“It’s a company with a great ability to pay and has shown great commitment to paying its dividend,” Avzaradel says, adding that just a few years ago AbbVie traded at a single-digit price-to-earnings multiple of about eight times amid concerns about Humira’s patent expiration. The drug lost its exclusivity in January, which made it fair game for generic competition.

“Humira was 38% of sales a few years ago, so people were concerned about what would happen next,” Avzaradel explains. “The stock traded down and was available at a good valuation.” The fund approved when AbbVie bought Irish pharma company Allergan. Avzaradel says her fund’s analysts thought Allergan’s pipeline in immunology and hematologic oncology therapies was very strong, and that “once the market looked past the Humira expiration issue, people would start to value [AbbVie’s] stock differently. It now trades at 14 times [forward] P/E.”

In other words, with AbbVie, she says, the analysts looked at a stock in 2020 and saw what it would look like in 2025, rather than getting hung up by the loss of Humira’s patent exclusivity in 2023.

“This was when we combined our view about this company’s ability to pay a strong dividend with a very attractive valuation,” she says. “The dividend yield today is 3.7%, which should grow at a high single-digit rate.”

Another recent top holding in the Capital Income Builder Fund is semiconductor and infrastructure software company Broadcom, which doesn’t fit the profile of a typical equity holding in the fund.

“The company is a little more cyclical than a consumer staples, healthcare or utility company that would typically be one of our top positions,” Avzaradel offers. “It’s a company with a very high dividend, and our analysts feel it’s less cyclical than a typical semiconductor company. The dividend yield is 3% and growing at a double-digit rate. And the valuation isn’t very high, trading at 14-15 times P/E. There’s attractive valuation and yield and growth of income, and our analysts don’t view it as cyclical as the market.”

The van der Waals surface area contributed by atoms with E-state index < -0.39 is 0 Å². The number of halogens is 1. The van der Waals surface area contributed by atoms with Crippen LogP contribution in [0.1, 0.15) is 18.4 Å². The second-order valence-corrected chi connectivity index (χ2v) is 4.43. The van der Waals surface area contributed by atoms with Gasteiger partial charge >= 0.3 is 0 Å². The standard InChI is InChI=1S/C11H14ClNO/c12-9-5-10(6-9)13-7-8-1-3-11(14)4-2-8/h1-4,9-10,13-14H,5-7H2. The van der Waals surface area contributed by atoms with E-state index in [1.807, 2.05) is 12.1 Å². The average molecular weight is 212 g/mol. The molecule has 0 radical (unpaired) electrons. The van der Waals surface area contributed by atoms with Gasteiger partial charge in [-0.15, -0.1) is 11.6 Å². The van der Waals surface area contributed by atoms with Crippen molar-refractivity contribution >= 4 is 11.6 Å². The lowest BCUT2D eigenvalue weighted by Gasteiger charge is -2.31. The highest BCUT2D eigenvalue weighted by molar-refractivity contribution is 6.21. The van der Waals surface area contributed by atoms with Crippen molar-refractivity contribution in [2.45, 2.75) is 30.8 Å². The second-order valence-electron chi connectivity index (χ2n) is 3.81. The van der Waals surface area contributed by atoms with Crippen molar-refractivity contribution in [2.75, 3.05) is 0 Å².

Thinking Defensively
Capital Group employs a multi-portfolio management system with its funds. Within the Capital Income Builder Fund, the different equity and fixed-income portfolio managers have discretion over their respective sleeves. Ultimately, their decisions are oriented toward the fund’s mandate of income generation and growth of capital.

“But within that you might have different styles, and some managers are less concerned about recession so they have different sector allocations,” Avzaradel says. “That provides diversification to the fund and helps it do well over the long term.”

The fund’s dozen portfolio managers don’t focus on a particular area or areas, but instead call themselves diversified portfolio managers who evaluate ideas across various sectors. “I’m a generalist,” says fixed-income manager David Hoag. “I consume all of the recommendations coming out of fixed income across all of the asset classes CIB can invest in. We have a tremendous amount of resources to utilize.”

The fund’s fixed-income allocation is almost entirely investment-grade fare, with the vast majority invested in U.S. securities. (Foreign securities contributed more than 30% of the equity portfolio at the end of 2022.) Hoag notes that the credit quality tends to be on the higher end to keep the correlation with equities lower.

“Fixed income has a secondary role in CIB,” Hoag says. “My job is to provide income for the fund when it’s available, and to provide relative stability.”

Hoag says the fund’s recent fixed-income allocation was positioned for a slowing economy. That mirrors the overall view on the equity side, where Avzaradel describes the portfolio as being a little more defensive with a focus on companies thought to have resilient business models during times of recession, strong balance sheets and high cash-flow generation.

“In an environment of high interest rates and a tough equity market where investors put a high value on solid balance sheets and cash flows, this is the perfect environment for our fund,” she says. “That’s why it did well [in 2022 with relative outperformance of a 7% loss against a category average loss of 12.3%], and I think the fund should continue to do well because we might be in that environment for some time.”